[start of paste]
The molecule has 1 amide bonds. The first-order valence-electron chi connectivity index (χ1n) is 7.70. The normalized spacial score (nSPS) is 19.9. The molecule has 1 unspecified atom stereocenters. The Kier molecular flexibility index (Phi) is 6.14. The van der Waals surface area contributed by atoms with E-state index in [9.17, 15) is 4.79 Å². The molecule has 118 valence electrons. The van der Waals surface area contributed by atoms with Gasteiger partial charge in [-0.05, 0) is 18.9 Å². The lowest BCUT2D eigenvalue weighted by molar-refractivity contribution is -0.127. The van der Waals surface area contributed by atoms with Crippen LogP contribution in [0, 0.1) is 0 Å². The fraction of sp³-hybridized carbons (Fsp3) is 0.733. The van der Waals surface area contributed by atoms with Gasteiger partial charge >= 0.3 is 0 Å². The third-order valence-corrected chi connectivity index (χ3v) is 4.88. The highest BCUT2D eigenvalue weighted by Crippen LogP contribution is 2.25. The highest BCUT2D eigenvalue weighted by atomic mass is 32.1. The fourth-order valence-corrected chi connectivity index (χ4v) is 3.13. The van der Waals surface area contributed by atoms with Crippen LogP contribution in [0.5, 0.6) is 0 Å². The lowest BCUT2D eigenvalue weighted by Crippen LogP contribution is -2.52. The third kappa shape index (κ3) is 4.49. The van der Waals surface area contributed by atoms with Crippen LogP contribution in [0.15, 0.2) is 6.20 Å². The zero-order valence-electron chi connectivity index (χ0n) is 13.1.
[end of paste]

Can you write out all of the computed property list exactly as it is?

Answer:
The molecule has 1 amide bonds. The first-order valence-electron chi connectivity index (χ1n) is 7.70. The normalized spacial score (nSPS) is 19.9. The molecule has 1 unspecified atom stereocenters. The Kier molecular flexibility index (Phi) is 6.14. The van der Waals surface area contributed by atoms with E-state index in [9.17, 15) is 4.79 Å². The molecule has 118 valence electrons. The van der Waals surface area contributed by atoms with Gasteiger partial charge in [-0.05, 0) is 18.9 Å². The lowest BCUT2D eigenvalue weighted by molar-refractivity contribution is -0.127. The van der Waals surface area contributed by atoms with Crippen LogP contribution in [0, 0.1) is 0 Å². The fraction of sp³-hybridized carbons (Fsp3) is 0.733. The van der Waals surface area contributed by atoms with Gasteiger partial charge >= 0.3 is 0 Å². The third-order valence-corrected chi connectivity index (χ3v) is 4.88. The highest BCUT2D eigenvalue weighted by Crippen LogP contribution is 2.25. The highest BCUT2D eigenvalue weighted by atomic mass is 32.1. The fourth-order valence-corrected chi connectivity index (χ4v) is 3.13. The van der Waals surface area contributed by atoms with Crippen LogP contribution in [0.5, 0.6) is 0 Å². The lowest BCUT2D eigenvalue weighted by Crippen LogP contribution is -2.52. The third kappa shape index (κ3) is 4.49. The van der Waals surface area contributed by atoms with Crippen LogP contribution in [0.15, 0.2) is 6.20 Å². The zero-order valence-electron chi connectivity index (χ0n) is 13.1.